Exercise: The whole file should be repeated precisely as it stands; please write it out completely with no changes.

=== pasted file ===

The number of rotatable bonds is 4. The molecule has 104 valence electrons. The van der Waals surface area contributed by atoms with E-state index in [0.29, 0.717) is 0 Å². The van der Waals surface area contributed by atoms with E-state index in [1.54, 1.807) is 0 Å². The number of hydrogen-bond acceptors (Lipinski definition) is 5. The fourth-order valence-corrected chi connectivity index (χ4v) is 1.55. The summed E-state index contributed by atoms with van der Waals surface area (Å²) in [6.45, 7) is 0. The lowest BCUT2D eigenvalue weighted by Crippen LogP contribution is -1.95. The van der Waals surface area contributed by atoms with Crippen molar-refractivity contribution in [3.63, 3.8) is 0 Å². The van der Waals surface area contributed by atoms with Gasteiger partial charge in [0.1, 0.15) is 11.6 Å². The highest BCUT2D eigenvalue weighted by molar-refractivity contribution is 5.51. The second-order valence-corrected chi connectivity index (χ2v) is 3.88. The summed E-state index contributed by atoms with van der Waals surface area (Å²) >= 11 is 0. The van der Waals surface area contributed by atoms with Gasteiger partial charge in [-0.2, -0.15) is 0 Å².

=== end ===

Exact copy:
The number of rotatable bonds is 4. The molecule has 104 valence electrons. The van der Waals surface area contributed by atoms with E-state index in [0.29, 0.717) is 0 Å². The van der Waals surface area contributed by atoms with E-state index in [1.54, 1.807) is 0 Å². The number of hydrogen-bond acceptors (Lipinski definition) is 5. The fourth-order valence-corrected chi connectivity index (χ4v) is 1.55. The summed E-state index contributed by atoms with van der Waals surface area (Å²) in [6.45, 7) is 0. The lowest BCUT2D eigenvalue weighted by Crippen LogP contribution is -1.95. The van der Waals surface area contributed by atoms with Crippen molar-refractivity contribution in [3.63, 3.8) is 0 Å². The van der Waals surface area contributed by atoms with Gasteiger partial charge in [0.1, 0.15) is 11.6 Å². The highest BCUT2D eigenvalue weighted by molar-refractivity contribution is 5.51. The second-order valence-corrected chi connectivity index (χ2v) is 3.88. The summed E-state index contributed by atoms with van der Waals surface area (Å²) >= 11 is 0. The van der Waals surface area contributed by atoms with Gasteiger partial charge in [-0.2, -0.15) is 0 Å².